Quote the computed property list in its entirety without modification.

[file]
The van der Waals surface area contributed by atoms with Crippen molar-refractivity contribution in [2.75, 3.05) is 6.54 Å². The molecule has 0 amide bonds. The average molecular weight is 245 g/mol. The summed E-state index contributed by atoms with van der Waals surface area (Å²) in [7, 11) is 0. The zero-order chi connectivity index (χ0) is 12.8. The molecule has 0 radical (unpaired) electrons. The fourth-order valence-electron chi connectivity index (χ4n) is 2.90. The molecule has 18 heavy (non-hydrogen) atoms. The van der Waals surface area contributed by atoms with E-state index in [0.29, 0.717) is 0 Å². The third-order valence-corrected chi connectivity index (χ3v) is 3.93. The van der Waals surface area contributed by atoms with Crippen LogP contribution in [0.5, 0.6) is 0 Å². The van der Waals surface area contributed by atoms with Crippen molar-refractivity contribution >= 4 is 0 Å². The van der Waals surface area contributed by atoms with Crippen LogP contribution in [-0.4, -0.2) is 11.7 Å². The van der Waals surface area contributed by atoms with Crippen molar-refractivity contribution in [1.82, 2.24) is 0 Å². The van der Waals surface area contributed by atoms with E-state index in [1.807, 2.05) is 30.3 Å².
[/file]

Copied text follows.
The van der Waals surface area contributed by atoms with Crippen molar-refractivity contribution in [2.75, 3.05) is 6.54 Å². The molecule has 0 amide bonds. The average molecular weight is 245 g/mol. The summed E-state index contributed by atoms with van der Waals surface area (Å²) in [7, 11) is 0. The zero-order chi connectivity index (χ0) is 12.8. The molecule has 0 radical (unpaired) electrons. The fourth-order valence-electron chi connectivity index (χ4n) is 2.90. The molecule has 18 heavy (non-hydrogen) atoms. The van der Waals surface area contributed by atoms with E-state index in [0.29, 0.717) is 0 Å². The third-order valence-corrected chi connectivity index (χ3v) is 3.93. The van der Waals surface area contributed by atoms with Crippen LogP contribution in [0.5, 0.6) is 0 Å². The van der Waals surface area contributed by atoms with Crippen molar-refractivity contribution >= 4 is 0 Å². The van der Waals surface area contributed by atoms with Crippen LogP contribution in [-0.4, -0.2) is 11.7 Å². The van der Waals surface area contributed by atoms with Crippen molar-refractivity contribution in [1.82, 2.24) is 0 Å². The van der Waals surface area contributed by atoms with E-state index in [1.807, 2.05) is 30.3 Å².